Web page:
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(c) 2018 Jon L Gelman, All Rights Reserved.

Friday, May 31, 2013

CDC Reports Hospital Infections (MRSA) Can be Dramatically Reduced With Soap and Water

Many injured workers, and other hospital patients, reportedly contract compensable serious hospital infection as a result of poor hygiene. The Centers for Disease Control (CDC) reports that increased use of better hygiene in hospitals will dramatically improve the problem of contracting hospital infections.


English: Magnified 20,000X, this colorized sca...
English: Magnified 20,000X, this colorized scanning electron micrograph (SEM) depicts a grouping of methicillin resistant Staphylococcus aureus (MRSA) bacteria. See PHIL 617 for a black and white view of this image. These S. aureus bacteria are methicillin-resistant, and are from one of the first isolates in the U.S. that showed increased resistance to vancomycin as well. Note the increase in cell wall material seen as clumps on the organisms’ surface. (Photo credit: Wikipedia)
Today, on CDC's Safe Healthcare blog, lead author of the REDUCE MRSA trial, Dr. Susan Huang, discusses the results of the landmarkstudy and provides insight into what the findings mean for infection prevention and patient safety. The REDUCE MRSA trial found that using germ-killing soap and ointment on all intensive-care unit (ICU) patients could reduce bloodstream infections by up to 44 percent and significantly reduce the presence of methicillin-resistant Staphylococcus aureus (MRSA) in ICUs.

Dr. Huang is an Associate Professor at the University of California Irvine School of Medicine and Medical Director of Epidemiology and Infection Prevention at UC Irvine Health.

Join the conversation at http://blogs.cdc.gov/safehealthcare.


Wednesday, May 29, 2013

US Publishes Guidelines to Minimize Distracted Driving

Transportation accidents rank on the top of the list for worker fatalities. Now the federal government is attempting to reduce that number by restricting distractions while driving.driving. Voluntary guidelines reduce visual-manual distraction - the greatest safety risk to drivers in NHTSA's new study

U.S. Transportation Secretary Ray LaHood today released distraction guidelines that

encourage automobile manufacturers to limit the distraction risk connected to electronic devices built into their vehicles, such as communications, entertainment and navigation devices.

"Distracted driving is a deadly epidemic that has devastating consequences on our nation's roadways," said Secretary LaHood. "These guidelines recognize that today's drivers appreciate technology, while providing automakers with a way to balance the innovation consumers want with the safety we all need. Combined with good laws, good enforcement and good education, these guidelines can save lives."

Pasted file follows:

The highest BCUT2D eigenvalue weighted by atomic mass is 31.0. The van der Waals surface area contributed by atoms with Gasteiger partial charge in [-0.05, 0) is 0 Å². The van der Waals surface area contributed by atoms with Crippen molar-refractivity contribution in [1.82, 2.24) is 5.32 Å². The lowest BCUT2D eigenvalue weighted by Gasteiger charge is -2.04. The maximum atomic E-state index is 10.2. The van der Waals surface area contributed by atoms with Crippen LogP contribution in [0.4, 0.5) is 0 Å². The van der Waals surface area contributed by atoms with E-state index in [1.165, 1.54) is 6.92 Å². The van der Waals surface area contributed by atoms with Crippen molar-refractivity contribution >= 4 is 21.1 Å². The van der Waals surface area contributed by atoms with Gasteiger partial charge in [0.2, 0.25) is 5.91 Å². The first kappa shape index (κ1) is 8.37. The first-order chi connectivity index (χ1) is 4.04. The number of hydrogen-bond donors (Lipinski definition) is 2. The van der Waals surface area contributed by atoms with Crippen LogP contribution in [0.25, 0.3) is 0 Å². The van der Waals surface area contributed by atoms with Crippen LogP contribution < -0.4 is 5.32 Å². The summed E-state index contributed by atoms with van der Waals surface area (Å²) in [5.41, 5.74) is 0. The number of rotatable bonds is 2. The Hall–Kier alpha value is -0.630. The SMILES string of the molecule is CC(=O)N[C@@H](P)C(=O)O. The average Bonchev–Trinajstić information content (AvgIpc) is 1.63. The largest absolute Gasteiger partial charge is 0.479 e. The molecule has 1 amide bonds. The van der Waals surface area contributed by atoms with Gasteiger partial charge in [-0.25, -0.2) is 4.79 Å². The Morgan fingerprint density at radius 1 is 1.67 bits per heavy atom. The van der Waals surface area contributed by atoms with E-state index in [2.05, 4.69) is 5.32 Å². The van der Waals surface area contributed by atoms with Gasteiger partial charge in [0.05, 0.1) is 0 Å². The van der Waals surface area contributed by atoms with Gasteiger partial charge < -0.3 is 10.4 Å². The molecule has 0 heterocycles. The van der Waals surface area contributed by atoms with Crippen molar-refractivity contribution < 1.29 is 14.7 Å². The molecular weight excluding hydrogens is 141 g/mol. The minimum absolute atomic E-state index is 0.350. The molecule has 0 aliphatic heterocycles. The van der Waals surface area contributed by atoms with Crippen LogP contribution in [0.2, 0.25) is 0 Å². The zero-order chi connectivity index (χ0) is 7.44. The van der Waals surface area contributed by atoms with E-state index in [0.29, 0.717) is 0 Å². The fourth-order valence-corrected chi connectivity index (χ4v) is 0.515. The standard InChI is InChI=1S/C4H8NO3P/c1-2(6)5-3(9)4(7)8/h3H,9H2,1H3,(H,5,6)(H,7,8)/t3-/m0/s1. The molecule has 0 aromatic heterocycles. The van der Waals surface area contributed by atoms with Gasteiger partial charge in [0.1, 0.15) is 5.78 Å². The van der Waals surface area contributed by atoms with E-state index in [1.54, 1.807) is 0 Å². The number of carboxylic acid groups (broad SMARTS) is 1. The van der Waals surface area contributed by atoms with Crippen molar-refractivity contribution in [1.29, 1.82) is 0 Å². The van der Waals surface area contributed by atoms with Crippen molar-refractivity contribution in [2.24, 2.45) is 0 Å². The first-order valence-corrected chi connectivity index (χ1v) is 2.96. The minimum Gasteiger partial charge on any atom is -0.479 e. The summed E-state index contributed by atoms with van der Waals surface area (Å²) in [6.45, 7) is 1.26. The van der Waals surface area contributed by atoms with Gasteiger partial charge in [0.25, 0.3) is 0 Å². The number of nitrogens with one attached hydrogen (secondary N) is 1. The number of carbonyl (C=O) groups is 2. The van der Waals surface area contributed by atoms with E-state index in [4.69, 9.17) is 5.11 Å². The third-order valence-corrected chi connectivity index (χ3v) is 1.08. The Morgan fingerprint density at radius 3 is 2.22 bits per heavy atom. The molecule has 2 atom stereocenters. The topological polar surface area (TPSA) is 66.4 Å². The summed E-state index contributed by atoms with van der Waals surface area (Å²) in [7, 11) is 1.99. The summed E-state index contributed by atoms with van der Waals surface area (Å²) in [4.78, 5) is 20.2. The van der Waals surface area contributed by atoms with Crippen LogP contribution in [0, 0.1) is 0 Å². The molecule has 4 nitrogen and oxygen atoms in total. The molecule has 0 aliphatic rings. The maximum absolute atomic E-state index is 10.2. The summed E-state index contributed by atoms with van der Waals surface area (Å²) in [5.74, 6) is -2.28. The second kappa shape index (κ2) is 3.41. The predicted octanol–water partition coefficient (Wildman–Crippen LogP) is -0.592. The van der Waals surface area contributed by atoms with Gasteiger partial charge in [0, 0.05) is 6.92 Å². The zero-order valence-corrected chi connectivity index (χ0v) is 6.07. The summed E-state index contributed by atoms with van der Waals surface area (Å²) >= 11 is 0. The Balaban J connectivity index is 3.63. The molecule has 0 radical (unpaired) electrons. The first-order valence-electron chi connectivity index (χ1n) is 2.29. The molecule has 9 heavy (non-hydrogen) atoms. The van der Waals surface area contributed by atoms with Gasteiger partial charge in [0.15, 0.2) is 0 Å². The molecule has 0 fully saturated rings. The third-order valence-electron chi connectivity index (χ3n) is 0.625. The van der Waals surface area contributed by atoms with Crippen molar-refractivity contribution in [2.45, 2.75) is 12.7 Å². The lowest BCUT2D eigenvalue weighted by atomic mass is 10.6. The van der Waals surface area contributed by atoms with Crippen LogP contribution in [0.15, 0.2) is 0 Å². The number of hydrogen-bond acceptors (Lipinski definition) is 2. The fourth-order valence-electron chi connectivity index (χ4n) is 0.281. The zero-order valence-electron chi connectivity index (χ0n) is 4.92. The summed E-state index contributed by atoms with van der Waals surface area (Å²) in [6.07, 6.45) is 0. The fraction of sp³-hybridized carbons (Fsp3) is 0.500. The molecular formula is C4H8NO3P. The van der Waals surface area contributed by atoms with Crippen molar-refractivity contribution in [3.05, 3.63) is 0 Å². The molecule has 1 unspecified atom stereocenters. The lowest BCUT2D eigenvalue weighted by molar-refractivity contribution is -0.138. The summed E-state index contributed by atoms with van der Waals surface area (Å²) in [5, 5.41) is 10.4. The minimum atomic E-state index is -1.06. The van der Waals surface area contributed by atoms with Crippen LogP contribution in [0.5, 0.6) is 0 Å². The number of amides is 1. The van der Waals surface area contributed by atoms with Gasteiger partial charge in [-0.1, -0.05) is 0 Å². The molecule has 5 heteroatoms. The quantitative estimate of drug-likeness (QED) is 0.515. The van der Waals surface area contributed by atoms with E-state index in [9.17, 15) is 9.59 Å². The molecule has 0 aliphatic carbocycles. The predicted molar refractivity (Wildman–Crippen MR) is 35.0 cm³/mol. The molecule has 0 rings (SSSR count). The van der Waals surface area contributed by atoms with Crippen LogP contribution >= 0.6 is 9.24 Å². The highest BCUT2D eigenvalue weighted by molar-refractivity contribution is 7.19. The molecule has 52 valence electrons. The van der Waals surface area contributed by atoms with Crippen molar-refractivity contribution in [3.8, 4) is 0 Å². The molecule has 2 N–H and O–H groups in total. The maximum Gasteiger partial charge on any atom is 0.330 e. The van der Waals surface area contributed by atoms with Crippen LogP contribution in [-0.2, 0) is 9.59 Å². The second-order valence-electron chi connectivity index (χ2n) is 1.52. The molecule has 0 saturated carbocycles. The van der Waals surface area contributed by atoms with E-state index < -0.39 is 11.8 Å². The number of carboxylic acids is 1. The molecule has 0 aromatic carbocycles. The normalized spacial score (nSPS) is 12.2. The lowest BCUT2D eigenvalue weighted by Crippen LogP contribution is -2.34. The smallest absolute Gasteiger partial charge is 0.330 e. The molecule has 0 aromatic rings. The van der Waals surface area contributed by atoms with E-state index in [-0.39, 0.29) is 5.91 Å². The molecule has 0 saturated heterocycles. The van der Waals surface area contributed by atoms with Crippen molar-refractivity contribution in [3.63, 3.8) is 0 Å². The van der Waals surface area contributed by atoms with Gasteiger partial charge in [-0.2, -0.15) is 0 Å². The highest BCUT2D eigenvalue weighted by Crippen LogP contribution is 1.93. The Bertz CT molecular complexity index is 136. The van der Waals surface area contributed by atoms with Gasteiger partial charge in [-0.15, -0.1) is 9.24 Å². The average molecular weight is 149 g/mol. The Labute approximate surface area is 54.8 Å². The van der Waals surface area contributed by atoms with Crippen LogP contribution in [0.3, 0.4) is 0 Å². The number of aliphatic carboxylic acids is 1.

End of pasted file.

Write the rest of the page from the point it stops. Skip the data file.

Friday, May 24, 2013

Cancer Alley: NJ Meadowlands to be Tested for Cancer Causing Substances

The area around the NJ Turnpike has long been called "Cancer Alley," the the US EPA is now going to investigate past dumping of cancer causing substances in the New Jersey Meadowlands near the Hackensack River.

The U.S. Environmental Protection Agency today announced a legal agreement with

Apogent Transition Corp., Beazer East, Inc., Cooper Industries, LLC and Occidental Chemical Corporation to conduct a study of the contamination at the Standard Chlorine Chemical Company, Inc. Superfund site in Kearny, New Jersey as part of the cleanup plan for the site. The site, which is in the New Jersey Meadowlands and is next to the Hackensack River, is contaminated with a number of hazardous chemicals including polychlorinated biphenyls (PCBs) and dioxin. The study of the nature and extent of the contamination and an evaluation of potential cleanup methods are essential steps in the cleanup process. The estimated value of the study work is $750,000. The companies will also pay for the EPA’s costs in overseeing the performance of the study.

Fish consumption advisories have been issued for the Hackensack River due to the PCBs and dioxin contamination, originating in part from the Standard Chlorine site. PCBs are likely cancer causing chemicals and can have serious neurological effects. Exposure to dioxin can also result in serious health effects, including cancer.

“This agreement marks an important step in the cleanup of the Standard Chlorine Chemical site,” said EPA Regional Administrator Judith A. Enck. “Today’s agreement illustrates how the Superfund law works to make polluters, not taxpayers, pay to clean up sites like this one.”

The 25-acre site was formerly used for chemical manufacturing by various companies from the early 1900s to the 1990s. Operations at the site included the refinement of naphthalene for use in the production of certain industrial products, the processing of liquid petroleum naphthalene and the manufacturing of lead-acid batteries, drain-cleaner products and the packing of dichlorobenzene products. The soil, ground water and two lagoons were contaminated with dioxin, benzene, naphthalene, PCBs and volatile organic compounds. The site was originally littered with tanks and drums containing hazardous substances including dioxin and asbestos. Prior to placement on the Superfund list, the New Jersey Department of Environmental Protection sampled and studied the site and partially cleaned it up along with instituting measures to contain the pollution in the short-term. At the request of the NJDEP, the EPA added the site to the Superfund list in September 2007.